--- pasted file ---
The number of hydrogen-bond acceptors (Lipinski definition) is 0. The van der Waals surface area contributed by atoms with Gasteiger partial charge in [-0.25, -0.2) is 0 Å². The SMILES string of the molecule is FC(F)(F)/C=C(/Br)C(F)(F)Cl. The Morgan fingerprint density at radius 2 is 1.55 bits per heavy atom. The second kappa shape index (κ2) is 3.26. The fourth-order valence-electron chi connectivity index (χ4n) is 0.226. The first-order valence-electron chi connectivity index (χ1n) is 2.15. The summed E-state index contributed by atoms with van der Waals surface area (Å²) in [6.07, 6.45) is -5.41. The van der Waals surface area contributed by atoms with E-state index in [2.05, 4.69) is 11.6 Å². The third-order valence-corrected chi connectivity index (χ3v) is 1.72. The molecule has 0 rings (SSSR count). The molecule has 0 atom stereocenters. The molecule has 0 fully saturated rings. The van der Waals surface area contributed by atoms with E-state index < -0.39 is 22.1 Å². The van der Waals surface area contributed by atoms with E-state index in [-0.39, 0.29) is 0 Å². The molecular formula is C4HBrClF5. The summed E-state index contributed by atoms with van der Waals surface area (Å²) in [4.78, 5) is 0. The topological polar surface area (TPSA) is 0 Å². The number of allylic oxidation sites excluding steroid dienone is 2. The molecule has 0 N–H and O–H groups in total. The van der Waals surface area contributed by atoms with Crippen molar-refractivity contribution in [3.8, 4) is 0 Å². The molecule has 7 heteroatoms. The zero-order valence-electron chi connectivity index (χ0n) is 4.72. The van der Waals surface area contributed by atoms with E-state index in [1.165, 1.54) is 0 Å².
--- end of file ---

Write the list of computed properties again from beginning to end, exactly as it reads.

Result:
The number of hydrogen-bond acceptors (Lipinski definition) is 0. The van der Waals surface area contributed by atoms with Gasteiger partial charge in [-0.25, -0.2) is 0 Å². The SMILES string of the molecule is FC(F)(F)/C=C(/Br)C(F)(F)Cl. The Morgan fingerprint density at radius 2 is 1.55 bits per heavy atom. The second kappa shape index (κ2) is 3.26. The fourth-order valence-electron chi connectivity index (χ4n) is 0.226. The first-order valence-electron chi connectivity index (χ1n) is 2.15. The summed E-state index contributed by atoms with van der Waals surface area (Å²) in [6.07, 6.45) is -5.41. The van der Waals surface area contributed by atoms with E-state index in [2.05, 4.69) is 11.6 Å². The third-order valence-corrected chi connectivity index (χ3v) is 1.72. The molecule has 0 rings (SSSR count). The molecule has 0 atom stereocenters. The molecule has 0 fully saturated rings. The van der Waals surface area contributed by atoms with E-state index < -0.39 is 22.1 Å². The van der Waals surface area contributed by atoms with E-state index in [-0.39, 0.29) is 0 Å². The molecular formula is C4HBrClF5. The summed E-state index contributed by atoms with van der Waals surface area (Å²) in [4.78, 5) is 0. The topological polar surface area (TPSA) is 0 Å². The number of allylic oxidation sites excluding steroid dienone is 2. The molecule has 0 N–H and O–H groups in total. The van der Waals surface area contributed by atoms with Crippen molar-refractivity contribution in [3.8, 4) is 0 Å². The molecule has 7 heteroatoms. The zero-order valence-electron chi connectivity index (χ0n) is 4.72. The van der Waals surface area contributed by atoms with E-state index in [1.165, 1.54) is 0 Å².